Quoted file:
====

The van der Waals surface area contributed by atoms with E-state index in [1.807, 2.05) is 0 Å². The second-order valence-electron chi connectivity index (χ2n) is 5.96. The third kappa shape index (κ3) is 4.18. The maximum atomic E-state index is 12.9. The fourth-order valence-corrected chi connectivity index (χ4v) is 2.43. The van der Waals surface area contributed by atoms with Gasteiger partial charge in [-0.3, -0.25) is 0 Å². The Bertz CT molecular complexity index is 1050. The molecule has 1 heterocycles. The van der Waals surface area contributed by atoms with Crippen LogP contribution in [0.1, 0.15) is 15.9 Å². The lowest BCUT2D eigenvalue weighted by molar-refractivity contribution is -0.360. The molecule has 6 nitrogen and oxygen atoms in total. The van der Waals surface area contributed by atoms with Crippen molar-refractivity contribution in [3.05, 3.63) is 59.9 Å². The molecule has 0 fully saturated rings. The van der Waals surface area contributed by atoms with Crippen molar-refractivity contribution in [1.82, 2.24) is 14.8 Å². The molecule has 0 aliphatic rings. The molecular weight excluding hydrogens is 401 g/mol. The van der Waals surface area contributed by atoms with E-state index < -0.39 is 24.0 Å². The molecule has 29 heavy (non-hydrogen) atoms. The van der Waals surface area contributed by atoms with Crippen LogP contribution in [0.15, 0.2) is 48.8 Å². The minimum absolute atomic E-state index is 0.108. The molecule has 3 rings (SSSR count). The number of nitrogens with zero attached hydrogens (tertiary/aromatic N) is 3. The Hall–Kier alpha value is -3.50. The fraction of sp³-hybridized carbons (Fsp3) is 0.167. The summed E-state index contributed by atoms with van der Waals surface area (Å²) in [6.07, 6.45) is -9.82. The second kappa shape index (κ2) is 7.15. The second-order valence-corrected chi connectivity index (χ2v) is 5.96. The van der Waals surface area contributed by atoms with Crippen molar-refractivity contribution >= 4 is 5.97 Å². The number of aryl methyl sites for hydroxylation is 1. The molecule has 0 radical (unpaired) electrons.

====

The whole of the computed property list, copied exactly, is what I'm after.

The van der Waals surface area contributed by atoms with E-state index in [1.807, 2.05) is 0 Å². The second-order valence-electron chi connectivity index (χ2n) is 5.96. The third kappa shape index (κ3) is 4.18. The maximum atomic E-state index is 12.9. The fourth-order valence-corrected chi connectivity index (χ4v) is 2.43. The van der Waals surface area contributed by atoms with Gasteiger partial charge in [-0.3, -0.25) is 0 Å². The Bertz CT molecular complexity index is 1050. The molecule has 1 heterocycles. The van der Waals surface area contributed by atoms with Crippen LogP contribution in [0.1, 0.15) is 15.9 Å². The lowest BCUT2D eigenvalue weighted by molar-refractivity contribution is -0.360. The molecule has 6 nitrogen and oxygen atoms in total. The van der Waals surface area contributed by atoms with Crippen molar-refractivity contribution in [3.05, 3.63) is 59.9 Å². The molecule has 0 fully saturated rings. The van der Waals surface area contributed by atoms with Crippen molar-refractivity contribution in [1.82, 2.24) is 14.8 Å². The molecule has 0 aliphatic rings. The molecular weight excluding hydrogens is 401 g/mol. The van der Waals surface area contributed by atoms with E-state index < -0.39 is 24.0 Å². The molecule has 29 heavy (non-hydrogen) atoms. The van der Waals surface area contributed by atoms with Crippen LogP contribution in [0.15, 0.2) is 48.8 Å². The minimum absolute atomic E-state index is 0.108. The molecule has 3 rings (SSSR count). The number of nitrogens with zero attached hydrogens (tertiary/aromatic N) is 3. The Hall–Kier alpha value is -3.50. The fraction of sp³-hybridized carbons (Fsp3) is 0.167. The summed E-state index contributed by atoms with van der Waals surface area (Å²) in [6.07, 6.45) is -9.82. The second kappa shape index (κ2) is 7.15. The second-order valence-corrected chi connectivity index (χ2v) is 5.96. The van der Waals surface area contributed by atoms with Crippen molar-refractivity contribution >= 4 is 5.97 Å². The number of aryl methyl sites for hydroxylation is 1. The molecule has 0 radical (unpaired) electrons.